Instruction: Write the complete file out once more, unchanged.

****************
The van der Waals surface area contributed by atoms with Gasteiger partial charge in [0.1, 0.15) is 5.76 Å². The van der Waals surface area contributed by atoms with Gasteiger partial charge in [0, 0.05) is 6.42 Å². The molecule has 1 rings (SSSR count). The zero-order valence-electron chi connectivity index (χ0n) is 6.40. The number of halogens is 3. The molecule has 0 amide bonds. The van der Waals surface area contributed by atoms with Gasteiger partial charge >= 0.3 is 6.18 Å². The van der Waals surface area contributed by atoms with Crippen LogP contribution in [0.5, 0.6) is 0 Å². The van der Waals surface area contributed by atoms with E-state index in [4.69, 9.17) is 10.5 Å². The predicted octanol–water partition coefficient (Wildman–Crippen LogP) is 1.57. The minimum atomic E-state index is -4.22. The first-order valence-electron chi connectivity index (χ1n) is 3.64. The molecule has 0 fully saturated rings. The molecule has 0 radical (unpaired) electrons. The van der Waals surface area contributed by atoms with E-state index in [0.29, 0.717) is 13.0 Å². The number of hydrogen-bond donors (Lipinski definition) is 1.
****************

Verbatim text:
The van der Waals surface area contributed by atoms with Gasteiger partial charge in [0.1, 0.15) is 5.76 Å². The van der Waals surface area contributed by atoms with Gasteiger partial charge in [0, 0.05) is 6.42 Å². The molecule has 1 rings (SSSR count). The zero-order valence-electron chi connectivity index (χ0n) is 6.40. The number of halogens is 3. The molecule has 0 amide bonds. The van der Waals surface area contributed by atoms with Gasteiger partial charge >= 0.3 is 6.18 Å². The van der Waals surface area contributed by atoms with Crippen LogP contribution in [0.5, 0.6) is 0 Å². The van der Waals surface area contributed by atoms with E-state index in [4.69, 9.17) is 10.5 Å². The predicted octanol–water partition coefficient (Wildman–Crippen LogP) is 1.57. The minimum atomic E-state index is -4.22. The first-order valence-electron chi connectivity index (χ1n) is 3.64. The molecule has 0 fully saturated rings. The molecule has 0 radical (unpaired) electrons. The van der Waals surface area contributed by atoms with E-state index in [0.29, 0.717) is 13.0 Å². The number of hydrogen-bond donors (Lipinski definition) is 1.